Democracy in Retreat? Master Planning in a Warming World
March 29, 2019
1370 Port of New Orleans Pl., New Orleans, LA 70130
The climate crisis is changing the world. Some people are moving in the face of rising seas and extreme weather, and others are redesigning the places they live. But those making such plans and those most affected by them are not always the same. The challenges posed by climate change thus force architects, planners, engineers, and others charged with imagining the future of their communities to contend with enduring questions of democracy and justice.
This conference foregrounds Louisiana’s experience with these challenges, because on the Gulf Coast, the climate has changed. New designs and infrastructures have reshaped how Louisianans live, just as evacuation, eviction, and emigration in the face of rising seas have redefined where they live. All the while, as the United States confronts climate change it is already riven by stark inequalities. Escaping critical interrogation, technocratic plans promulgated in the name of “resilience” can not only reproduce, but exacerbate existing injustices across the country and beyond its borders. Many policies that promise security for some cause suffering for others. But must there be winners and losers in the pursuit of safety, justice, and democracy?
This event brings together architects, planners, scholars, artists, and others whose work engages with the challenges of planning for climate change. Using Louisiana as the case to “think with,” participants will work comparatively to evaluate the perils and promises of risk and retreat, given the imperatives of justice and democracy.
9:00 — Introduction
ByWater Institute at Tulane University
Temple Hoyne Buell Center for the Study of American Architecture at Columbia University
9:30 — Defining and Managing Risk
Who, at what, is at risk? How should risk be defined and managed—as a cultural, economic, environmental, aesthetic, and architectural problem?
Craig Colten, Geography & Anthropology, Louisiana State University
Traci Birch, Coastal Sustainability Studio, Louisiana State University
Zachary Lamb, Princeton Mellon Fellow in Urbanism and the Environment
Monique Verdin, Another Gulf is Possible
Respondent: Liz Koslov, Urban Planning, Institute of the Environment and Sustainability, University of California, Los Angeles
Moderator: Andy Horowitz, Assistant Professor, Department of History, School of Liberal Arts, Tulane University
11:15 — Evacuation, Eviction, Emigration
Who leaves their home—when, why, and how?
Jay Arena, Sociology, CUNY College of Staten Island
Monica Farris, University of New Orleans Center for Hazard Assessment, Response and Technology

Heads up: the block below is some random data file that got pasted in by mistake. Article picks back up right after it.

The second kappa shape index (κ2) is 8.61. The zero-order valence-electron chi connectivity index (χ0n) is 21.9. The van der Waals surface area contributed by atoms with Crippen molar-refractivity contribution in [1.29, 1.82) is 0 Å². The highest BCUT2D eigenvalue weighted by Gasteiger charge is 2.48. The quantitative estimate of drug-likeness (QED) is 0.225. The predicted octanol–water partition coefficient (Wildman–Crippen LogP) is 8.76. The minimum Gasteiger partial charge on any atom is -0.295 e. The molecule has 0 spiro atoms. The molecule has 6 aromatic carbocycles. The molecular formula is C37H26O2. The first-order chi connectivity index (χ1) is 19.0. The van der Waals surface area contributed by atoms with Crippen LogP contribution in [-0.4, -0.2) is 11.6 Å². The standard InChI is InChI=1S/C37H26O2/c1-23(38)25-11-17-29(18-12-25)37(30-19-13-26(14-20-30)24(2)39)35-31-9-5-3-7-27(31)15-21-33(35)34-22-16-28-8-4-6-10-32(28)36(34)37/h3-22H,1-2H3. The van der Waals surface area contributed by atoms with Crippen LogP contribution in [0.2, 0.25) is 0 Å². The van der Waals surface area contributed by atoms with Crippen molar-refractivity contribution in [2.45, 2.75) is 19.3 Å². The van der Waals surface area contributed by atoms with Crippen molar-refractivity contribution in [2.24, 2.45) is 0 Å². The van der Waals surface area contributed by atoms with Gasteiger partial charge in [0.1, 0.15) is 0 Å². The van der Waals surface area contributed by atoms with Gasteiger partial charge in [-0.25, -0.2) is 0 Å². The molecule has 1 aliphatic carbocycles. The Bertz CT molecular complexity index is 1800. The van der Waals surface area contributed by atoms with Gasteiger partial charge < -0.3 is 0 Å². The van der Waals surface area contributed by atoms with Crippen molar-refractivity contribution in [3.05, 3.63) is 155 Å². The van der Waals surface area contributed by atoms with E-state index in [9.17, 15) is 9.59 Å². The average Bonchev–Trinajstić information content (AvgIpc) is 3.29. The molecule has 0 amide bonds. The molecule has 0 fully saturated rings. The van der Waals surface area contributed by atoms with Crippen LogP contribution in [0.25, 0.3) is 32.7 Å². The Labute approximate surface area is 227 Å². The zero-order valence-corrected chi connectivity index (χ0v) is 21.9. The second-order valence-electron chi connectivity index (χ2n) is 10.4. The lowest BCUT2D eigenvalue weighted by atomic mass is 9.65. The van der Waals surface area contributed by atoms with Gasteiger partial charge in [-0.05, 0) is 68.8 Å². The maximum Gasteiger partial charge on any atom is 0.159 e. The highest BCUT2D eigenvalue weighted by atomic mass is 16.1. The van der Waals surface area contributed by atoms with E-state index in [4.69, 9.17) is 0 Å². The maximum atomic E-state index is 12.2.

Farrah Cambrice, Sociology, Prairie View A&M University
Andreanecia Morris, Greater New Orleans Housing Alliance
Respondent: Zaire Dinzey-Flores, Sociology, Rutgers
Moderator: Fallon Samuels Aidoo, Jean Brainard Boebel Chair in Historic Preservation, Assistant Professor of Planning & Urban Studies, University of New Orleans
2:00 — Greenwashing
How do technocratic claims of sustainability or resilience obscure or reinforce injustice?
Austin Allen, Design Jones LLC
Anthony Fontenot, Architecture, Woodbury School of Architecture
Thom Pepper, Common Ground New Orleans
Denise J. Reed, University of New Orleans
Respondent: Daniel Aldana Cohen, Sociology, University of Pennsylvania
Moderator: Carol McMichael Reese, Director of the City, Culture, and Community Ph.D. Proram; Professor of Architecture, Tulane University
4:00 — Is This Democracy?
What kind of a challenge is climate change?
Charles Allen, National Audobon Society
Cedric Johnson, African American Studies & Political Science, University of Illinois at Chicago
Margarita Jover, Architecture, Tulane University
Bryan Parras, Sierra Club
Monxo Lopez, Africana and Puerto Rican/Latino Studies, Hunter College
Moderator: Reinhold Martin, Temple Hoyne Buell Center for the Study of American Architecture, Columbia University
6:00 — Closing Remarks
Fallon Samuels Aidoo, Jean Brainard Boebel Chair in Historic Preservation, Assistant Professor of Planning & Urban Studies, University of New Orleans
Andy Horowitz, Assistant Professor, Department of History, School of Liberal Arts, Tulane University
Carol McMichael Reese, Director of the City, Culture, and Community Ph.D. Program; Professor of Architecture, Tulane University
The Temple Hoyne Buell Center for the Study of American Architecture, Columbia University
University of New Orleans: Center for Hazards Assessment, Response and Technology, Department of Planning and Urban Studies
Mary D. Coghill Charter School
Columbia University: Temple Hoyne Buell Center for the Study of American Architecture
Of interest might also be a related symposium on Saturday, March 30th at the University of New Orleans titled "Heritage at Risk: Climate Changes to Historic Preservation," which has been organized and sponsored by UNO's Jean Brainard Boebel Endowed Chair in Historic Preservation and produced in conjunction with "Democracy in Retreat?"